The price of oil climbed for the fourth day on expectations of more efforts by government officials and central bankers to help fire up the global economy.
China is planning to pump billions of dollars into housing projects and other infrastructure to support its construction industry.
The European Central Bank hinted more support could be in the works for Europe's debt-ridden nations, while the leaders of Germany and France vowed to do everything to keep the eurozone intact.
There's also the chance the Federal Reserve could roll out new measures to spark a US economy that grew at a tepid annual rate of 1.5 per cent from April through June.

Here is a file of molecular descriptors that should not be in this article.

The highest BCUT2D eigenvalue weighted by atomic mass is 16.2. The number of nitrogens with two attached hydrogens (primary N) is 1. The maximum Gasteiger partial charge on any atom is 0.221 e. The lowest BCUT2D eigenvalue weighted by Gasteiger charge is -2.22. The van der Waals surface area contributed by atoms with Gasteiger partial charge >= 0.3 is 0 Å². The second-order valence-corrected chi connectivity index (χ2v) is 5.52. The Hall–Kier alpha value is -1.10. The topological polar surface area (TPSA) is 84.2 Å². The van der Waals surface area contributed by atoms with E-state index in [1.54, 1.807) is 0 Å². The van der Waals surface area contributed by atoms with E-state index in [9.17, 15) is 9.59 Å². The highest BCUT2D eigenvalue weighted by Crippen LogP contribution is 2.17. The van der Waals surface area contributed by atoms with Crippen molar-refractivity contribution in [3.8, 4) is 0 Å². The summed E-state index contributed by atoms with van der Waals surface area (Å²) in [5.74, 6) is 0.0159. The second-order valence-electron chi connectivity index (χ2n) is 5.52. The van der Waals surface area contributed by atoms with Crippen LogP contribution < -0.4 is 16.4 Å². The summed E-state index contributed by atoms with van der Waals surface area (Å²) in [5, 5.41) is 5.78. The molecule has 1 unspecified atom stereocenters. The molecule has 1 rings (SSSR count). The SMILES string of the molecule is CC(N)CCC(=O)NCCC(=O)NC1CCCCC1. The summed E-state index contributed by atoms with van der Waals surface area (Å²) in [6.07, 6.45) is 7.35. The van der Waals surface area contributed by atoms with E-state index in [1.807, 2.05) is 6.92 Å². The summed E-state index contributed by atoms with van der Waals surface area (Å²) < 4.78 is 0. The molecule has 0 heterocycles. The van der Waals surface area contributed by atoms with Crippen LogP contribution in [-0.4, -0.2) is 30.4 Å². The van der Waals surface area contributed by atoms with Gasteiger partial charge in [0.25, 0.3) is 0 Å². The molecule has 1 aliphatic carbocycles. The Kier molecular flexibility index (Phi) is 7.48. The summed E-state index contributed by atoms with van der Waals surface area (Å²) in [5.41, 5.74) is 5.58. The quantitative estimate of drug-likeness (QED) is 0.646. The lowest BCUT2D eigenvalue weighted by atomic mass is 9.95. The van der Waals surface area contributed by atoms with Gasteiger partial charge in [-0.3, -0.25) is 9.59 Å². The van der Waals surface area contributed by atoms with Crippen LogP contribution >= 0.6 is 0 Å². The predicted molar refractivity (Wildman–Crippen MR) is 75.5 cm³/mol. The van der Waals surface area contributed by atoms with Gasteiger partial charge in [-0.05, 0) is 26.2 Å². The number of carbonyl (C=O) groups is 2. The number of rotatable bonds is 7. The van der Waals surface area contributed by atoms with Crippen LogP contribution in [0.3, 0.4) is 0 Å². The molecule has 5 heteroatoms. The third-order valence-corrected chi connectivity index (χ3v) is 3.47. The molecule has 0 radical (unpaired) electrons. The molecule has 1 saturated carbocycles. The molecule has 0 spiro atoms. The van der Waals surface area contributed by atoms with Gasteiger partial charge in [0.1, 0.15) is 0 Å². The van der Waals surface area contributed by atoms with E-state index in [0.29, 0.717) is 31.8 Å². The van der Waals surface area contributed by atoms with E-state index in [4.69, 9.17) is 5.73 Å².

Any new government stimulus could reinvigorate consumers and boost spending and borrowing, which would prop up the energy demand. "Markets are buoyed right now by expectations the ECB or the Fed will announce new stimulus measures," said Gene McGillian, a broker and oil analyst at Tradition Energy. The ECB and the Federal Reserve both have meetings next week. Benchmark US crude added 74 cents on Saturday to finish at $90.13 per barrel in New York. It gained $2 over the past four days, but still had a decline for the week because of a $3.30 drop on Monday. Brent crude, which sets the price for oil imported into the US, added USD 1.21 to end at USD 106.47 per barrel in London. The stimulus hopes outweighed fresh reasons for concern about the US economy. US economic growth came in at just 1.5 per cent for the second quarter. And a measure of consumer sentiment fell in July as people worried about their job prospects. In other energy futures trading, natural gas prices fell by 9.5 cents to end at USD 3.01 per 1,000 cubic feet. Heating oil added 2.1 cents to finish at USD 2.89 per gallon while wholesale gasoline added 7.4 cents to end the week at USD 2.888 per gallon.